Fiona Jackson grew up in Hamilton and Christchurch, before a move to the US, where she provided stunts for a variety of productions, including Vincent Ward's What Dreams May Come. Since returning downunder, she has mixed studies in film with road movie Penny Black — which she produced and co-wrote — and her masters project, a documentary featuring Rocky Horror Show creator Richard O’Brien.
Filmmaking is like everything I love, balled up into one big vocation: writing, painting, model building, photography, sewing, problem solving...There are opportunities to do everything. And I did. I learned so much, about filmmaking, about the people who shared the journey with me, and about myself. Fiona Jackson, on making movie Penny Black
Made to tie in with director Joe Hitchcock’s feature debut Penny Black, Lapwing is a quirky homage to the camp superheroes of yesteryear, with costumes and a villain that would make Adam West's Batman feel right at home. When Lapwing (Sash Nixon) takes on the evil Dr Curem and finds himself outmatched, he needs the help of the aerially talented Mousegirl to conquer. Full of more mixed metaphors than you can shake to the brim, plus plenty of intentionally lo-fi special effects, the comic short features two heroes saving the day by biting the hand they're dealt.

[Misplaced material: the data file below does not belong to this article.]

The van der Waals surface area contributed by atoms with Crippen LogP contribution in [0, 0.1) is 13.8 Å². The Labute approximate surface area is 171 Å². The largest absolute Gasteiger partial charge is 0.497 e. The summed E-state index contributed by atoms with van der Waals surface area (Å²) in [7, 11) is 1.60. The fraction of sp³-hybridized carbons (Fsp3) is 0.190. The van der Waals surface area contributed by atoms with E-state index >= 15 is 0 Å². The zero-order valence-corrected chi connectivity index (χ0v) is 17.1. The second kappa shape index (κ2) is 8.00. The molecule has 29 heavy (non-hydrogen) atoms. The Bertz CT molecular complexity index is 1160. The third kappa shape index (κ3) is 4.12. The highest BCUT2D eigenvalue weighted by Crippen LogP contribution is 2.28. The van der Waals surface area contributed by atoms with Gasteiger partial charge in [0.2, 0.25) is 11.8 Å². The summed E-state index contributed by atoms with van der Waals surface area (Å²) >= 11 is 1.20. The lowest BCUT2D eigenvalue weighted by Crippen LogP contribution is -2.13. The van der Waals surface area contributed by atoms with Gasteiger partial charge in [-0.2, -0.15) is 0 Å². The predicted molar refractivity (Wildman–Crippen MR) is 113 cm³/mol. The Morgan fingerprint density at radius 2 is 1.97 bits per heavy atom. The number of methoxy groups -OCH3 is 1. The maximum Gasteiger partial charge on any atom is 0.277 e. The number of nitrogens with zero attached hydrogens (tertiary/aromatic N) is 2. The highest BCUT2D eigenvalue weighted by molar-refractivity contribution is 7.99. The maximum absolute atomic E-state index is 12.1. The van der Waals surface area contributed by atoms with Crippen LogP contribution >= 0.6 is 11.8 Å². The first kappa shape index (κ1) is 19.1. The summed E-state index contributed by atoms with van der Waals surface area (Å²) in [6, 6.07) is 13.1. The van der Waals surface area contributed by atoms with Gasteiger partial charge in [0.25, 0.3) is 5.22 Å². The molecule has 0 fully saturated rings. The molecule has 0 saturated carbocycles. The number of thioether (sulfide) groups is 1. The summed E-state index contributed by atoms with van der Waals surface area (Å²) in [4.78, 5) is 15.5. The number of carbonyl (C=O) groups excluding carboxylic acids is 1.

Billed as "an unusual mix of realism and absurdity", Penny Black follows a materialistic supermodel (Astra McLaren) who is forced to become guardian to her superhero-obsessed sister. When the two set out from Auckland for Wellington so Penny Black can try to win back her modelling contract, they meet an anarchist who offers them a whole new angle on what really matters. Partly crowdfunded, partly improvised on location across the North Island, the chalk and cheese tale marked the big screen debut of Joe Hitchcock, who based it partly on road trips he'd taken as a teen.